The biblical imperative "Bakesh shalom v'radfehu" (seek peace and pursue it) came to mind the other morning as I awoke to a local news story that nauseated me.
The story concerns a blatantly Islamophobic birthday card produced by Noble Works and sold locally. It features a hijab-wearing Muslim doll along with several incendiary phrases, overtly linking anyone who wears the traditional female Muslim head covering to terrorism. (Traditionally observant Muslim and Jewish women share the custom of covering their hair.)
There's no dearth of stories that enrage, nauseate, terrify, disgust, or make me just want to stay in bed; this one struck close to home because, unlike the slaughter in Syria or many other world problems, you and I can do something about this.
We can be mindful of what we see on the shelves of stores selling greeting cards that cross the line of civility, and other public displays of bigotry. We must make our voices heard respectfully whenever we feel that something we see endangers the core values of our society.
This card, by directly linking traditional Muslim dress to terrorism, is totally objectionable in an open, diverse and pluralistic society. People of good conscience should oppose it for the same reasons they should oppose cartoons riddled with anti-Semitic imagery, such as appear all too often in newspapers around the world (and especially in the Middle East).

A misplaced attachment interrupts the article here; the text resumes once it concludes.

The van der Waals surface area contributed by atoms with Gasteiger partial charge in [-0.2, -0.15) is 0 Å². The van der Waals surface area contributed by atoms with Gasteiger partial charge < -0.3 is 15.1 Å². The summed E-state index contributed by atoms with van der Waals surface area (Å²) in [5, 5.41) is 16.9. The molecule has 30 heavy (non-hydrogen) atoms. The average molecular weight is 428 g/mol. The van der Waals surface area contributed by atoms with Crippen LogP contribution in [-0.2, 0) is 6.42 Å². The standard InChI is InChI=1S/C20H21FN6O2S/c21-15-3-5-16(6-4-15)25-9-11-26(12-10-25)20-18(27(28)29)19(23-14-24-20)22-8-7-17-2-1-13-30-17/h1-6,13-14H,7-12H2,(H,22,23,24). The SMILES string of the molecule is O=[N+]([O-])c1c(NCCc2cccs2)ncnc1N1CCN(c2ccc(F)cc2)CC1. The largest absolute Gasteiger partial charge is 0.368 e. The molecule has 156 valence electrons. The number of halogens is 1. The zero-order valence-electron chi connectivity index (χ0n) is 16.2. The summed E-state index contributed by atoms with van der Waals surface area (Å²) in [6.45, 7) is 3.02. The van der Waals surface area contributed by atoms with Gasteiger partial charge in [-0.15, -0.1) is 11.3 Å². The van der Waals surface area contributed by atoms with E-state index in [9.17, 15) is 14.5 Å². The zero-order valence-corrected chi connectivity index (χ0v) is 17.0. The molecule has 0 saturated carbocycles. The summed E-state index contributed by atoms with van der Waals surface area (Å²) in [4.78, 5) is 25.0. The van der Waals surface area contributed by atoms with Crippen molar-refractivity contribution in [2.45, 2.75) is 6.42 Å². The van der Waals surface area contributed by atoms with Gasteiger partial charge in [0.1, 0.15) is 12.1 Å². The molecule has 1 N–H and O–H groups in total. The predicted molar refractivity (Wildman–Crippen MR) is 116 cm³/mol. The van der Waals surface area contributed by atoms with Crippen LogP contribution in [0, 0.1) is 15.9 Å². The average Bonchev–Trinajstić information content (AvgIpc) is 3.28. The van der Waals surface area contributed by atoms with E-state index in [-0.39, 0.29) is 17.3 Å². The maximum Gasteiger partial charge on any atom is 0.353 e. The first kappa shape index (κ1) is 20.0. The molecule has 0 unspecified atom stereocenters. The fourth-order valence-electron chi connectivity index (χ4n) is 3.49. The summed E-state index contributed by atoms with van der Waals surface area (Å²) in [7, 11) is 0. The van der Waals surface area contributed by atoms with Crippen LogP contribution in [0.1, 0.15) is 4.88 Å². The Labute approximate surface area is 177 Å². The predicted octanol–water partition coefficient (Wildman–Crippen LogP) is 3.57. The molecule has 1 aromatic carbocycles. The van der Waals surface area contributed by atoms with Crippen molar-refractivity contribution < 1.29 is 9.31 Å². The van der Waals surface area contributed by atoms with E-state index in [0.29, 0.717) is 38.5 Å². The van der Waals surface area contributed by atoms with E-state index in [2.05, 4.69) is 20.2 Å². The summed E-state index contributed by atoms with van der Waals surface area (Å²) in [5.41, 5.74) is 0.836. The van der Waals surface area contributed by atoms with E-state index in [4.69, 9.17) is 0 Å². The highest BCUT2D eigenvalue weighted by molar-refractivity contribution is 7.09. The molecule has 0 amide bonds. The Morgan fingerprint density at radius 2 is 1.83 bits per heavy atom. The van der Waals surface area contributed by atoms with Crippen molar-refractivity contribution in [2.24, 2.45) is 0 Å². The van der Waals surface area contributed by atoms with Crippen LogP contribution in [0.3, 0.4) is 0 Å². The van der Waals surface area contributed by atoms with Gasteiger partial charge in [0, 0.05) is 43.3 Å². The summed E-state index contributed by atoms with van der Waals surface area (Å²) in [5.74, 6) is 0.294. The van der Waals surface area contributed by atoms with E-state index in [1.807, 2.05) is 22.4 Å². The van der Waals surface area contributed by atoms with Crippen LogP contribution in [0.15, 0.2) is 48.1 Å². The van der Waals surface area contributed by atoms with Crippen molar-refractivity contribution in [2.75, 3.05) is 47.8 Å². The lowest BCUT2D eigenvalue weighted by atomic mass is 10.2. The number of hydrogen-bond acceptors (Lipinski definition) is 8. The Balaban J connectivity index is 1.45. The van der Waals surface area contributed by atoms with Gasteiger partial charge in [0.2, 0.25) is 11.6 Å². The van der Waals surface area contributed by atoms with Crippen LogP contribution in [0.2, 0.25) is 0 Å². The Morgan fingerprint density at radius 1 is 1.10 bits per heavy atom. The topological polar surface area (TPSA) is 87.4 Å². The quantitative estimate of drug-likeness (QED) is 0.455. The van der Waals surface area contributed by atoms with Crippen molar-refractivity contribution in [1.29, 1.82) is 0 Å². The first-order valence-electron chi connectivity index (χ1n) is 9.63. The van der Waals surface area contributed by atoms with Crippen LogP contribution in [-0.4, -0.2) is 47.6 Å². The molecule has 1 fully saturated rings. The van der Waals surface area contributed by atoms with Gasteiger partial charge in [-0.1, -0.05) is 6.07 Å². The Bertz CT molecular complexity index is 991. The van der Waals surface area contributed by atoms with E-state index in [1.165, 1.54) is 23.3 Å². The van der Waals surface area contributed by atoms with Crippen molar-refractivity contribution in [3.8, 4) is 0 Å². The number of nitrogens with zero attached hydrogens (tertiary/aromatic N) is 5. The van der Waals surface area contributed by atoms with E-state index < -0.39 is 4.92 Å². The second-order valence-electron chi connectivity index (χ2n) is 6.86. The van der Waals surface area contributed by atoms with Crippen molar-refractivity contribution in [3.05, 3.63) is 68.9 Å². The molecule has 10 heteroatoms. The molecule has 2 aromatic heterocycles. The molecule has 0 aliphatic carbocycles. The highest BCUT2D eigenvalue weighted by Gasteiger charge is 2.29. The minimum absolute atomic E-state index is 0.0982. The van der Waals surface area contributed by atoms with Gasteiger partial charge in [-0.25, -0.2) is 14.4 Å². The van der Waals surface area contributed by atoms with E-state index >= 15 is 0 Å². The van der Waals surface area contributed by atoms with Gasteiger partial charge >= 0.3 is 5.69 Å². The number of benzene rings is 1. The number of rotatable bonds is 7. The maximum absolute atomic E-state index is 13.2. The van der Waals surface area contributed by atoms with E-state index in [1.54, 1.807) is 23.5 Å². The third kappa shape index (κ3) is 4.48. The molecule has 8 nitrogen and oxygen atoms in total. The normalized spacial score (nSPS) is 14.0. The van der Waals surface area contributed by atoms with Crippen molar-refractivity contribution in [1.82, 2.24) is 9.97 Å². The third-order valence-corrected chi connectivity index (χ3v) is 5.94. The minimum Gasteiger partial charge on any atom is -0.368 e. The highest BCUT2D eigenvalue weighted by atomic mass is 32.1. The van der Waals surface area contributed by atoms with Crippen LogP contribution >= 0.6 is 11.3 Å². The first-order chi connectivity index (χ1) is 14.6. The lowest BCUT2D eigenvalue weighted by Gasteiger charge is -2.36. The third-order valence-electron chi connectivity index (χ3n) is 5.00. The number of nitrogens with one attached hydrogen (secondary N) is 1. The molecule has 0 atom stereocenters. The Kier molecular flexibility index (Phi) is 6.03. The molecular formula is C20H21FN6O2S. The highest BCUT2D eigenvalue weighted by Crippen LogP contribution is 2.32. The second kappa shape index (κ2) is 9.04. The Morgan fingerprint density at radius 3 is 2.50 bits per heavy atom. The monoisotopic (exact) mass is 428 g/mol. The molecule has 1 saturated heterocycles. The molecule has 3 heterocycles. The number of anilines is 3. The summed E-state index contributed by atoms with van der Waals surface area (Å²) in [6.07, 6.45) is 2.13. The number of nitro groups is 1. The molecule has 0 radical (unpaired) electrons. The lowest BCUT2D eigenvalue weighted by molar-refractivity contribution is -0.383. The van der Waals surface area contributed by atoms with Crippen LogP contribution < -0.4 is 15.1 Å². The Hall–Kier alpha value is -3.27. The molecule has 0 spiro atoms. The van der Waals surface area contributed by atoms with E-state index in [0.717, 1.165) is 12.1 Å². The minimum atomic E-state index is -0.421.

Is the card protected under First Amendment rights? Yes. Can a stationery story sell such a card legally? Yes.
But is it good for us as Americans--be we Jews, Muslims, or Christians; of African, Asian, or Latin descent; straight or gay--to acquiesce to dangerous stereotypes of "the other," whoever he or she may be, bandied about as though hateful words and images have no consequences? NO!
I am in regular discourse with Muslim Americans of faith, who share the same values as I do when it comes to the kind of society in which we both wish not only to live, but to live and let live. Proud Americans of all faiths must be vigilant if we are to preserve a society ruled by law, where people are judged, as Dr. Martin Luther King Jr. said, "not by the color of their skin [or whether or not they wear a kippah or for that matter, a hijab] but by the content of their character."
The anti-Muslim card is a gratuitous, opportunistic, and disgusting display of fear mongering. For Jews it offends our ethical values and insults our collective memory. We know, better than many, how slippery the slope can be from hate speech to violence.
The purveyors of hateful message targeting a specific group may have the right to peddle their brand of pornography in public. Those who recognize it for what it is have the responsibility to raise our voices in protest. That is the best way I know to seek peace and pursue it.